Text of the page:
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Sepsis: Life Threatening and Hard to Spot

Reasons to choose Wilson Browne

Sepsis is perhaps better known as blood poisoning or Septicaemia. It can develop when the body reacts to the threat of an infection.

The immune system will try and fight off the infection, however if the body overreacts and produces too many antibodies, it can start to damage heathy tissue and organs. Although when detected early it is treatable, sepsis kills 52,000 people in the UK each year.

Certain people are more at risk of sepsis, including babies and young children, the elderly and those with a weakened immune system due to ongoing illness. However, sepsis can occur in individuals of any age as a result of what could be considered a simple infection such as a UTI. While bacterial infections are the most common cause of sepsis, viral infections can also be found to be responsible.

As sepsis can occur as a result of a wide range of infections, it is important to understand the signs and symptoms. In adults, these are;

  • Difficulty breathing or breathing very fast
  • A rapid heart rate
  • Being confused or disoriented
  • No, or very little, urination
  • Shakes and shivering
  • Extreme tiredness and feeling generally very unwell
  • A blotchy rash that does not fade when a glass is rolled over it

In infants and children, symptoms can be different, including;

  • A weak high pitched dry
  • Reduction in wet nappies
  • Being sleepy or difficult to wake
  • A very high, or very low temperature

If you suspect that you, or someone close to you, may have sepsis they should seek medical attention by calling 999 or attending A&E immediately. Sepsis can be diagnosed through a blood test and if this is positive, immediate antibiotic treatment will be given. Providing that it is diagnosed and treated early, many people recover and go on to live heathy lives after suffering the infection.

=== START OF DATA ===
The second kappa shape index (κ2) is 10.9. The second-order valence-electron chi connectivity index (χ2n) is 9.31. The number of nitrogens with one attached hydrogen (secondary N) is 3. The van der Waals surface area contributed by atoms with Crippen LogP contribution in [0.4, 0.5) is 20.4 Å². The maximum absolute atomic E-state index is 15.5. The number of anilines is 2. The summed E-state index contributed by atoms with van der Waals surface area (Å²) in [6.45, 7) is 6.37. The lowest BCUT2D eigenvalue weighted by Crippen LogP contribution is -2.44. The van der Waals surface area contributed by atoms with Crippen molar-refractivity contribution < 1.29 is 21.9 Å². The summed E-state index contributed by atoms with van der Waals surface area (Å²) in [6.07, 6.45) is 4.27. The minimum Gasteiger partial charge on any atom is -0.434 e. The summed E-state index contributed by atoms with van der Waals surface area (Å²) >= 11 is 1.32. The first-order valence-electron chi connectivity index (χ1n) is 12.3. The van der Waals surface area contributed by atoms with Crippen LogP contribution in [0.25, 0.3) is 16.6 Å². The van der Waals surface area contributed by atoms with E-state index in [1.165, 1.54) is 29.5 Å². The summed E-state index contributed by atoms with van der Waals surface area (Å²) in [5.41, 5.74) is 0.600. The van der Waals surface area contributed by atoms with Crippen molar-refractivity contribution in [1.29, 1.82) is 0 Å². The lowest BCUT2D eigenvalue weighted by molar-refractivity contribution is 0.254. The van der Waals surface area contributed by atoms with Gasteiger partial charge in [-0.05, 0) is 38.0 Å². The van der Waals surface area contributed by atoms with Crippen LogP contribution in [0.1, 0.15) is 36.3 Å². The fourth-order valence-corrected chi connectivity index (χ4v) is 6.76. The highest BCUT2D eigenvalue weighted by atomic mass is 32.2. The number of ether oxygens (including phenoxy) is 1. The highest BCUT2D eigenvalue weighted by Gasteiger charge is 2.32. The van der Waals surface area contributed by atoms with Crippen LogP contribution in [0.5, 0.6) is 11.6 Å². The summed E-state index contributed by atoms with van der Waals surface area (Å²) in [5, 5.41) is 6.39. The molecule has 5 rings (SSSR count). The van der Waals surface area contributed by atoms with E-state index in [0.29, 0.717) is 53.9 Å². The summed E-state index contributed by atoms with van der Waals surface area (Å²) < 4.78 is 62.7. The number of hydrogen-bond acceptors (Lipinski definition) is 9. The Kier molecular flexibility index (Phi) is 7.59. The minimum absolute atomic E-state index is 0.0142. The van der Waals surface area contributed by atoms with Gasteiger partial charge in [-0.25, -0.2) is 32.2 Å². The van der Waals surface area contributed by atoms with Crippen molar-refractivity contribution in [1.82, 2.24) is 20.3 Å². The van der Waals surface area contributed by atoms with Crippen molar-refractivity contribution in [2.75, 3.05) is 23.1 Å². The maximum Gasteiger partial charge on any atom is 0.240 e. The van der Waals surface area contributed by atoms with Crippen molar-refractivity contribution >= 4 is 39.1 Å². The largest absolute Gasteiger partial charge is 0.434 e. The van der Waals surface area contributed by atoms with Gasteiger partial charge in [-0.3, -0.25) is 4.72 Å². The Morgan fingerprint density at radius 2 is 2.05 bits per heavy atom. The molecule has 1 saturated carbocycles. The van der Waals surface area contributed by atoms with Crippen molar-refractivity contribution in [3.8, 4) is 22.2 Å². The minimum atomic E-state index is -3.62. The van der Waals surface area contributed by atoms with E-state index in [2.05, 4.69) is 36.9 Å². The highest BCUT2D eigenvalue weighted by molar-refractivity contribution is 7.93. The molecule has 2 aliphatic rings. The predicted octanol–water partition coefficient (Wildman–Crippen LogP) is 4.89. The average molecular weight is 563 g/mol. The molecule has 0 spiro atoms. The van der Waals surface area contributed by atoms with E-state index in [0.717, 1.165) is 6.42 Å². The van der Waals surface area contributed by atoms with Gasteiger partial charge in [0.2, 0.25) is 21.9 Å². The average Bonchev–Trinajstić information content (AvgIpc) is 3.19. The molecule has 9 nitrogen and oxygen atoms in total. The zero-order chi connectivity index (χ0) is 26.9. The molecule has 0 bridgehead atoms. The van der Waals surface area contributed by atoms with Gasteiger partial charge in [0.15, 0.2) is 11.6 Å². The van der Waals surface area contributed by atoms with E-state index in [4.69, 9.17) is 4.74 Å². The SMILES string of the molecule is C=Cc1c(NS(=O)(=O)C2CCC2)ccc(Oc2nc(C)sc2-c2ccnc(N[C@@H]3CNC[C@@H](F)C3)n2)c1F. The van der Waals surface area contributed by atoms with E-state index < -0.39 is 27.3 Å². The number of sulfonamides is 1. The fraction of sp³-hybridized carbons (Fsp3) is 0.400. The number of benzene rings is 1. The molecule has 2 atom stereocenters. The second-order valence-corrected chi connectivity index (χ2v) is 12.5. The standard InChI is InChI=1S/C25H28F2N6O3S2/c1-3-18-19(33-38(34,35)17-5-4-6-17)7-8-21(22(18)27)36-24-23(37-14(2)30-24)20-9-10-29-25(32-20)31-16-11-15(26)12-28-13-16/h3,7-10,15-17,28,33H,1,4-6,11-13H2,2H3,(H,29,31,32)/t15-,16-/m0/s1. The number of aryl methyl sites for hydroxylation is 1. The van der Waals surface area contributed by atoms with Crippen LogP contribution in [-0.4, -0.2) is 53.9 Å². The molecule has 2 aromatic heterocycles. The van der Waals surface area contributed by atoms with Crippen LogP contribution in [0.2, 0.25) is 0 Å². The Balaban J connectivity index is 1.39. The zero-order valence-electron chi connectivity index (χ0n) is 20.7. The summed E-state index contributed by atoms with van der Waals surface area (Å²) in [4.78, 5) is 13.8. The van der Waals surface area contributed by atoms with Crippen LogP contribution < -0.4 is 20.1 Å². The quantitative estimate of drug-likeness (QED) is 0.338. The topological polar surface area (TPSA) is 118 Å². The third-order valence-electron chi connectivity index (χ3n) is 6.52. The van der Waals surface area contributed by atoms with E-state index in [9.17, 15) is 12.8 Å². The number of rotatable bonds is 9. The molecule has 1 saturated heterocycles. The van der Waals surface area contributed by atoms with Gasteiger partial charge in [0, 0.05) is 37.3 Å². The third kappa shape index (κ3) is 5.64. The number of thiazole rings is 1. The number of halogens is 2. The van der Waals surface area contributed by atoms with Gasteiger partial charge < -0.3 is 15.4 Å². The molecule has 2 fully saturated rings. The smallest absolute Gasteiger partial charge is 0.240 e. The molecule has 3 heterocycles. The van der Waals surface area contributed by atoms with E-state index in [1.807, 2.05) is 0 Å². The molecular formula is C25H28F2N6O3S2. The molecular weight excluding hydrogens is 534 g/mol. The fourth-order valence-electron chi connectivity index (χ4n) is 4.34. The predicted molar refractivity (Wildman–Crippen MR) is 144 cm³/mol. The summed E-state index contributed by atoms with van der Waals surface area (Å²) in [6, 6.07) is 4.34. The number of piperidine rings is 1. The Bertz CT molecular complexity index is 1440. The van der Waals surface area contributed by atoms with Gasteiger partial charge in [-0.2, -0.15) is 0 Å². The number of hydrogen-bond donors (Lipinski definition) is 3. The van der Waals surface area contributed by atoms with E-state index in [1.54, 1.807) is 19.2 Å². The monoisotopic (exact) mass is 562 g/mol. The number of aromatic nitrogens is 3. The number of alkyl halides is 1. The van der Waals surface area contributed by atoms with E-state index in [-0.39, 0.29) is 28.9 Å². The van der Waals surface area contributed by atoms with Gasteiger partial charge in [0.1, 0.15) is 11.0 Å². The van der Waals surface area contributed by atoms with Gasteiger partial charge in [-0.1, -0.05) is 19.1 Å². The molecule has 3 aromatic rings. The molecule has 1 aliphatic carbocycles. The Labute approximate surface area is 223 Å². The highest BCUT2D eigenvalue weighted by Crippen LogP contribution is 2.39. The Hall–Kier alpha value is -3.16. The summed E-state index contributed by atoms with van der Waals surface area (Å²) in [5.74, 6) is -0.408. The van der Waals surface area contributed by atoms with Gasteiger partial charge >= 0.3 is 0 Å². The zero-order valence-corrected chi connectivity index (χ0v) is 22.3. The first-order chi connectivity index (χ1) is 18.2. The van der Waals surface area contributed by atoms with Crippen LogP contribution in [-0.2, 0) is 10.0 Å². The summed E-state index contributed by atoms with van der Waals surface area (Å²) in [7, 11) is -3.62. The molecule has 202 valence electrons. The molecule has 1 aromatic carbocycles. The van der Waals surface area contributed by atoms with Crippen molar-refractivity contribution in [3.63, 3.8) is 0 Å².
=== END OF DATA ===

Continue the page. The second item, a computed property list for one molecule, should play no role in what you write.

Unfortunately, it is when sepsis remains untreated that it becomes life threatening. This is because it can turn into septic shock. This is when the infection is severe enough to damage your vital organs, which in turn causes a significant drop in blood pressure. Over time, this can cause heart failure, stroke and sometimes death.

Septic shock is a more advanced and more serious development of sepsis and it is reported that more than 50% of cases will end in death. If septic shock is detected, the chances of survival depend on how many organs have been affected and how quickly treatment is commenced after diagnosis.

The most important action, when sepsis is suspected, is to seek medical attention immediately. Sepsis and septic shock can take over the body very quickly, in a matter of days and in some cases, hours. Acting quickly will provide the best chances of heathy recovery and reduction in any long term side effects.

Clinical Negligence and Sepsis

As a sepsis infection can cause lasting and life threatening damage very quickly, it is important that medical professionals diagnose and treat a patient in a prompt manner. If your sepsis infection was misdiagnosed or diagnosed later than it should have been, you may have a claim in clinical negligence.

Our specialist medical negligence team have experience in dealing with cases of sepsis. We can support you through the claim and enable you to achieve the justice that you deserve. There are a number of scenarios in which you may have a claim, including;

  • Missed or late diagnosis
  • Mistreatment
  • A delay in appropriate treatment
  • Mistreatment of complications arising post sepsis recovery

If you have experienced any of the above, you may have a claim in clinical negligence. Please contact our team, who will be able to advise if we can assist you in bringing a claim to get the closure and compensation that you deserve.

Catherine Healy

Posted:

Catherine Healy

Paralegal

Catherine is a member of the Clinical Negligence Team.